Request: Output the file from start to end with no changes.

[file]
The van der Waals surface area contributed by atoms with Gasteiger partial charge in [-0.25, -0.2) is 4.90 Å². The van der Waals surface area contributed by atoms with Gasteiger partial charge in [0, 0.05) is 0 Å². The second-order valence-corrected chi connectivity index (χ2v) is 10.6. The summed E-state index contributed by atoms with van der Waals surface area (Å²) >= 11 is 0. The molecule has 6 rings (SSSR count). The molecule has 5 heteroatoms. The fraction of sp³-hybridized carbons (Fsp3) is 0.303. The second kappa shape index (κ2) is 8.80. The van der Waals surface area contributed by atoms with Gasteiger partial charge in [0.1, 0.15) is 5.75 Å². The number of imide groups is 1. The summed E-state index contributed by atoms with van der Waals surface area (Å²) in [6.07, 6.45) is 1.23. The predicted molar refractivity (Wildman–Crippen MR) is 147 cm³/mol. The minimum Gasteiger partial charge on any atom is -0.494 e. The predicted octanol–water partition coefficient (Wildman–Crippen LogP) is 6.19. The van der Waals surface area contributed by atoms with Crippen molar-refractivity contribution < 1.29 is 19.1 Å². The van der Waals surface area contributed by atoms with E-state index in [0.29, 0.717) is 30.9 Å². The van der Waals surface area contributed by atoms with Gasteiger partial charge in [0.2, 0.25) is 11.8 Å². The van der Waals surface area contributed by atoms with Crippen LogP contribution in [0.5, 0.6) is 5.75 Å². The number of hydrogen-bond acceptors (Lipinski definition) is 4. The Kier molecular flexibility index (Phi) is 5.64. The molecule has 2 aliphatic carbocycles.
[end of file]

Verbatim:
The van der Waals surface area contributed by atoms with Gasteiger partial charge in [-0.25, -0.2) is 4.90 Å². The van der Waals surface area contributed by atoms with Gasteiger partial charge in [0, 0.05) is 0 Å². The second-order valence-corrected chi connectivity index (χ2v) is 10.6. The summed E-state index contributed by atoms with van der Waals surface area (Å²) >= 11 is 0. The molecule has 6 rings (SSSR count). The molecule has 5 heteroatoms. The fraction of sp³-hybridized carbons (Fsp3) is 0.303. The second kappa shape index (κ2) is 8.80. The van der Waals surface area contributed by atoms with Gasteiger partial charge in [0.1, 0.15) is 5.75 Å². The number of imide groups is 1. The summed E-state index contributed by atoms with van der Waals surface area (Å²) in [6.07, 6.45) is 1.23. The predicted molar refractivity (Wildman–Crippen MR) is 147 cm³/mol. The minimum Gasteiger partial charge on any atom is -0.494 e. The predicted octanol–water partition coefficient (Wildman–Crippen LogP) is 6.19. The van der Waals surface area contributed by atoms with Crippen molar-refractivity contribution < 1.29 is 19.1 Å². The van der Waals surface area contributed by atoms with E-state index in [0.29, 0.717) is 30.9 Å². The van der Waals surface area contributed by atoms with Gasteiger partial charge in [0.2, 0.25) is 11.8 Å². The van der Waals surface area contributed by atoms with Crippen LogP contribution in [0.5, 0.6) is 5.75 Å². The number of hydrogen-bond acceptors (Lipinski definition) is 4. The Kier molecular flexibility index (Phi) is 5.64. The molecule has 2 aliphatic carbocycles.